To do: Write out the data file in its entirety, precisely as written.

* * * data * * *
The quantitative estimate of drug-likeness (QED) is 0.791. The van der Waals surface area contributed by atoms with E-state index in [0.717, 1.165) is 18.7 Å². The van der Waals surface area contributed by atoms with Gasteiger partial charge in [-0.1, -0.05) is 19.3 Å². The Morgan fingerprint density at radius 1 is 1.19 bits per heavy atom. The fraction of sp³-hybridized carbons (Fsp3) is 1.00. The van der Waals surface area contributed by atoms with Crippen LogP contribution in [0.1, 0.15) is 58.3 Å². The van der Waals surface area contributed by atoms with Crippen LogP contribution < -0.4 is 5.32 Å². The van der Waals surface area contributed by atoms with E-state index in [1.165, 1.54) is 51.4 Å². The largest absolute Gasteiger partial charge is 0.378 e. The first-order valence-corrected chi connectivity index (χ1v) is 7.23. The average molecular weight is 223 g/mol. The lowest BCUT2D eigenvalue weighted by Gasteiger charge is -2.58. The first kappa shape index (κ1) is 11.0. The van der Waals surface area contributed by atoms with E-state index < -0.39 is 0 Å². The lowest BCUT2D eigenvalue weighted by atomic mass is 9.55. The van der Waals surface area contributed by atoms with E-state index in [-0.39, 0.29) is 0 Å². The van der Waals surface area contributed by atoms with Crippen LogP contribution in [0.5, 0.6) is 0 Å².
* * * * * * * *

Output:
The quantitative estimate of drug-likeness (QED) is 0.791. The van der Waals surface area contributed by atoms with E-state index in [0.717, 1.165) is 18.7 Å². The van der Waals surface area contributed by atoms with Gasteiger partial charge in [-0.1, -0.05) is 19.3 Å². The Morgan fingerprint density at radius 1 is 1.19 bits per heavy atom. The fraction of sp³-hybridized carbons (Fsp3) is 1.00. The van der Waals surface area contributed by atoms with Crippen LogP contribution in [0.1, 0.15) is 58.3 Å². The van der Waals surface area contributed by atoms with Crippen LogP contribution < -0.4 is 5.32 Å². The van der Waals surface area contributed by atoms with E-state index in [1.165, 1.54) is 51.4 Å². The largest absolute Gasteiger partial charge is 0.378 e. The first-order valence-corrected chi connectivity index (χ1v) is 7.23. The average molecular weight is 223 g/mol. The lowest BCUT2D eigenvalue weighted by Gasteiger charge is -2.58. The first kappa shape index (κ1) is 11.0. The van der Waals surface area contributed by atoms with E-state index < -0.39 is 0 Å². The lowest BCUT2D eigenvalue weighted by atomic mass is 9.55. The van der Waals surface area contributed by atoms with E-state index in [-0.39, 0.29) is 0 Å². The van der Waals surface area contributed by atoms with Crippen LogP contribution in [0.5, 0.6) is 0 Å².